How Prayer Works

I saw an interesting post the other day on one of my social media feeds from an atheist influencer I follow.  

That last line might seem confusing to you, and you might be wondering why a Christian pastor would follow an atheist on social media.  The fact is, I follow a lot of atheist influencers, as well as a few atheist groups. 

I do so for many reasons, most of which have to do with my own curiosity.  

First, I want to hear from people who don't believe the same things I do about faith and religion and to think more deeply about their beliefs and ideas that differ from mine.

Secondly, more often than not, I actually agree with them about several things.   

For example, their rants against the ills of bad religion and an imaginary, judgmental God who delights in eternal punishment for those who don't measure up are similar to mine.  Years ago, I fired that awful, angry, judgemental God. 

But the post that caught my eye said, "There are all kinds of ways to pray... and none of them work." 

I completely understand that sentiment.  There have been plenty of moments in my life when I have wondered about the efficacy of my own prayers.  

Not to mention, for many well-meaning Christians, saying, "I'm praying for you," is a platitude and not a practice.  We often offer up that phrase when we don't know what else to say.  

But I've come to understand that prayer is effective, and it works-- -just in a different way than many religious people believe it works. 

To that end, do I believe that God is some kind of slot machine that we keep putting prayers into until we finally hit the jackpot?  Nope.  

But prayer connects us to the Divine in the world and within us.  I believe that prayer draws us closer to the heart of God and the purposes of God for us and others.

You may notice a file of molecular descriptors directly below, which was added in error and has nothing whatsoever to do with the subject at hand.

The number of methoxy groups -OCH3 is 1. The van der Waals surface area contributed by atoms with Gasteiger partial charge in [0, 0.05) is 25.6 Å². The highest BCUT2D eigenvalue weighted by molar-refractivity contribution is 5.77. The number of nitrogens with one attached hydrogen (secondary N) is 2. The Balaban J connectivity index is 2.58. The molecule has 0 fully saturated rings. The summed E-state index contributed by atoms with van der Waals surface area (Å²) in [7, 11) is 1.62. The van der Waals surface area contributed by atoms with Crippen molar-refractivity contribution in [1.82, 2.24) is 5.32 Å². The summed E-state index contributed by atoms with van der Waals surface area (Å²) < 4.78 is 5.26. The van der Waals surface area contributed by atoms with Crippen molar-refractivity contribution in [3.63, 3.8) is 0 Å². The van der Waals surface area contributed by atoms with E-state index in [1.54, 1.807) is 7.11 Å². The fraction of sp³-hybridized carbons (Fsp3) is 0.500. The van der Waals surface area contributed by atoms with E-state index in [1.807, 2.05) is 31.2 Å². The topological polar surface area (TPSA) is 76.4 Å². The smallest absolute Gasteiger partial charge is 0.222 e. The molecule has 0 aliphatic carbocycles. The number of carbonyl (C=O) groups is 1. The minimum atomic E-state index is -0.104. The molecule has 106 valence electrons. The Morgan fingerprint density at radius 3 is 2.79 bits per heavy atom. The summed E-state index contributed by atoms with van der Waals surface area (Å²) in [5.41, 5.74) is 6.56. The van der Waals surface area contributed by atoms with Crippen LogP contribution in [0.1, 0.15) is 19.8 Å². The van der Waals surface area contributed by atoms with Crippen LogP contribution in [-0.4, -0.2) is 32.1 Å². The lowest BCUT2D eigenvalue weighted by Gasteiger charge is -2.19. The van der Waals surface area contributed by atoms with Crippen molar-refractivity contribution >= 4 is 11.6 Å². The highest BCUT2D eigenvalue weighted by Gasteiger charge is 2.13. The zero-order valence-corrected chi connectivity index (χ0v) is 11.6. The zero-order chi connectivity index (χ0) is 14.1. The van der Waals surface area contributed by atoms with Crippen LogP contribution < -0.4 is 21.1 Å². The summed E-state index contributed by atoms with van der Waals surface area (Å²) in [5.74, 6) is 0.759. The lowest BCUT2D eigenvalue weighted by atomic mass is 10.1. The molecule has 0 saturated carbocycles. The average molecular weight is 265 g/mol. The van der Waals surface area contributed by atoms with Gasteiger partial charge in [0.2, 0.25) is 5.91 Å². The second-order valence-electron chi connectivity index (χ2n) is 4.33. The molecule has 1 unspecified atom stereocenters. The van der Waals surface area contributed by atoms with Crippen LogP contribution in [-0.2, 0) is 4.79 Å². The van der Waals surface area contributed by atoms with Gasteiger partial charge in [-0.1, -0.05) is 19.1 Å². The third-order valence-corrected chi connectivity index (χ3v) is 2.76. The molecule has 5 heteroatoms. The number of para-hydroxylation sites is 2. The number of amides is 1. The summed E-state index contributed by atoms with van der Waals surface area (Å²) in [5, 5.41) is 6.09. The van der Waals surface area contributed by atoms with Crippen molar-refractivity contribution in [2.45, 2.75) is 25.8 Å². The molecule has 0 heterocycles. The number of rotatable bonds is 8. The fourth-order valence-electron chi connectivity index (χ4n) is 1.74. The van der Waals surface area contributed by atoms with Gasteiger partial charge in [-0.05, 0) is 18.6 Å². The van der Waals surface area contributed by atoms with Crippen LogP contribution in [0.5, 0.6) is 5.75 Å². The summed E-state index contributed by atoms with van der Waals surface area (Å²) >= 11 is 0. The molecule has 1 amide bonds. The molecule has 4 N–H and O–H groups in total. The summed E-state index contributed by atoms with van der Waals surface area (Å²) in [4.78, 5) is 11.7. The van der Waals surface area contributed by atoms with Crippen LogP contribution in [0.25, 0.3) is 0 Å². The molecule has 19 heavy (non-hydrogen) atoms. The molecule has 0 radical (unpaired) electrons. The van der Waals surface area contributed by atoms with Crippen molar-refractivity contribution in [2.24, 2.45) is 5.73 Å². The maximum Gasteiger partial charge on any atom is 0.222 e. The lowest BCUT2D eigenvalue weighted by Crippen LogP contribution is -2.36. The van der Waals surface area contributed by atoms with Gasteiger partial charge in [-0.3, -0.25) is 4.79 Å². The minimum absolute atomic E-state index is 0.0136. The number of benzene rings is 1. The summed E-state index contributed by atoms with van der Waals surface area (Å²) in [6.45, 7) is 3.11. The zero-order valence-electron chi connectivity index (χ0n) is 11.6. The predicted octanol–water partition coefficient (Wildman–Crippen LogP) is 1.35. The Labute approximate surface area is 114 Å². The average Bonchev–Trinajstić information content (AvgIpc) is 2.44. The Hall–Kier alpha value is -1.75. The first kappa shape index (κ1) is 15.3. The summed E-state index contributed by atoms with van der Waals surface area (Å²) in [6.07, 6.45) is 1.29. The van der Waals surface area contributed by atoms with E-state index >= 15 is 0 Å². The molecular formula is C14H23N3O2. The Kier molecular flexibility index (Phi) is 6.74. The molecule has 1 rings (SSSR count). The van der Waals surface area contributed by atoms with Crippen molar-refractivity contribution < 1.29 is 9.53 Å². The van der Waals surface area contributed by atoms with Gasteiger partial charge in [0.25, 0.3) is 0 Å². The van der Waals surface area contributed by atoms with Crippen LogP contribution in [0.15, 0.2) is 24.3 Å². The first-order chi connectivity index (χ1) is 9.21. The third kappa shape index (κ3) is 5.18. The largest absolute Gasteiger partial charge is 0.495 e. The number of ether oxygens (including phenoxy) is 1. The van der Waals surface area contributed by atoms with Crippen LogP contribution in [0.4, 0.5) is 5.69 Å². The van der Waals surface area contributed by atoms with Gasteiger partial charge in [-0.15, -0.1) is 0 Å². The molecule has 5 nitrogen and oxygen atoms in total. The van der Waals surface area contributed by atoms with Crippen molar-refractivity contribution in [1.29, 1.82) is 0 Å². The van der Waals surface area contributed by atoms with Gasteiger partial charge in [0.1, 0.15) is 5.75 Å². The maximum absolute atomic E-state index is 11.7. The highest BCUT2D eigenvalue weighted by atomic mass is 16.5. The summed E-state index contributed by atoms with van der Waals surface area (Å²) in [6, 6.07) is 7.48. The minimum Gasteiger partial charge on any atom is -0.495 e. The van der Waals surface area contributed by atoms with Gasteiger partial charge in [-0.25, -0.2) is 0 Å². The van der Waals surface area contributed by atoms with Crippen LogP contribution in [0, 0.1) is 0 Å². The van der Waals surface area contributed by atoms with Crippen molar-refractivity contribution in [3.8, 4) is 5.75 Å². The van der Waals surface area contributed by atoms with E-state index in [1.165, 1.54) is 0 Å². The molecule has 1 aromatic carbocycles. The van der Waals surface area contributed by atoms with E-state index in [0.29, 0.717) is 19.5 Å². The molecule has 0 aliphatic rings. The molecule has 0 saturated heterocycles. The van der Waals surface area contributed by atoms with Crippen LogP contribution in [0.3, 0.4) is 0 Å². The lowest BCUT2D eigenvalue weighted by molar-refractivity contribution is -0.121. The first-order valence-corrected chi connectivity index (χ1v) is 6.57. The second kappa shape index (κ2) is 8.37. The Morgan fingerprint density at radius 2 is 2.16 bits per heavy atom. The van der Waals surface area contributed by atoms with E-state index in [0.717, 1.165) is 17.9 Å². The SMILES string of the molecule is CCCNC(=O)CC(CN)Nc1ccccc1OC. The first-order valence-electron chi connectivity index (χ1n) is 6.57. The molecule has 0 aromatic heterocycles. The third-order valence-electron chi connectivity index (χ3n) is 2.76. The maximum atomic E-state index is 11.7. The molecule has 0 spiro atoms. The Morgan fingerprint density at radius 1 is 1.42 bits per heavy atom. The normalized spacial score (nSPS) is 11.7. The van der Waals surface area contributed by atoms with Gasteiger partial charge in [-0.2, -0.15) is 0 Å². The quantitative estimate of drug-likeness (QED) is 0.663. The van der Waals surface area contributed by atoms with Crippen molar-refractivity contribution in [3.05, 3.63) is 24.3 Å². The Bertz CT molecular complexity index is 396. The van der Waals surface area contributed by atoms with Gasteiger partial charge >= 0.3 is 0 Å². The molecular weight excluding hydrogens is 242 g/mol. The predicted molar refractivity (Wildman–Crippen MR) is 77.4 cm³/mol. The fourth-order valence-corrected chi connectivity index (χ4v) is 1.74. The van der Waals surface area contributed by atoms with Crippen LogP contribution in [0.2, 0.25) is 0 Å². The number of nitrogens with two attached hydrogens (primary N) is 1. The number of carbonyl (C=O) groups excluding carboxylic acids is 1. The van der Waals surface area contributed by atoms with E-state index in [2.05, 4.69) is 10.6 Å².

And prayer changes us.  As we hear ourselves pray, we often discover that we might actually be the answer to our prayers.  We also tap into the Holy Spirit energy that connects all of us to one another.  

But sometimes, it does feel like our praying is falling on deaf ears---even if we are largely unaware that the deafness is our own. 

In those moments, prayer can feel like an exercise in futility.  This is why a poem about prayer that I read once from the Irish poet and author Pádraig Ó Tuama resonated with me so profoundly.  
Or, even perhaps, you cannot remember the feel of the light, beloved. 
Oh heavens above. 
Oh chasm below. 
Hither and thither. 
Oh chaos composed. 

spill out the tumble 
of your words. 
They might be all you have left. 

Don't forget to use them deftly. 
In the absence of light 
baptise the void
with a scapelsharp insight, 
and a name of your choice.  

This poem connects with me deeply.  Some days I try and fail to remember the "feel of the light."  Maybe you have days like that, too.  

But I love how the poet urges the reader to "spill out the tumble of your words" because "They might be all you have left."  

This is what prayer is to me at times--the spilling of words, an offering to the Universe, a collection of pleas, rants, and even simple statements that are all I have now. 

And our prayers can become "In the absence of light," a baptism that offers some illumination in the void of our particular chaos, doubt, and even our heartfelt gratitude.  

So pray however you can and in whatever way you feel.  Say the words that come tumbling out of you, and say them out loud if you must.  Because the One to whom you pray is listening, but so are you. 

May your prayers be heard and answered in surprising and insightful ways.  May you find a new connection to God that you never dreamed of.  May you find in your words a new name for yourself and a new way to go. 

And may the grace and peace of our Lord Jesus Christ be with you now and always. Amen.  


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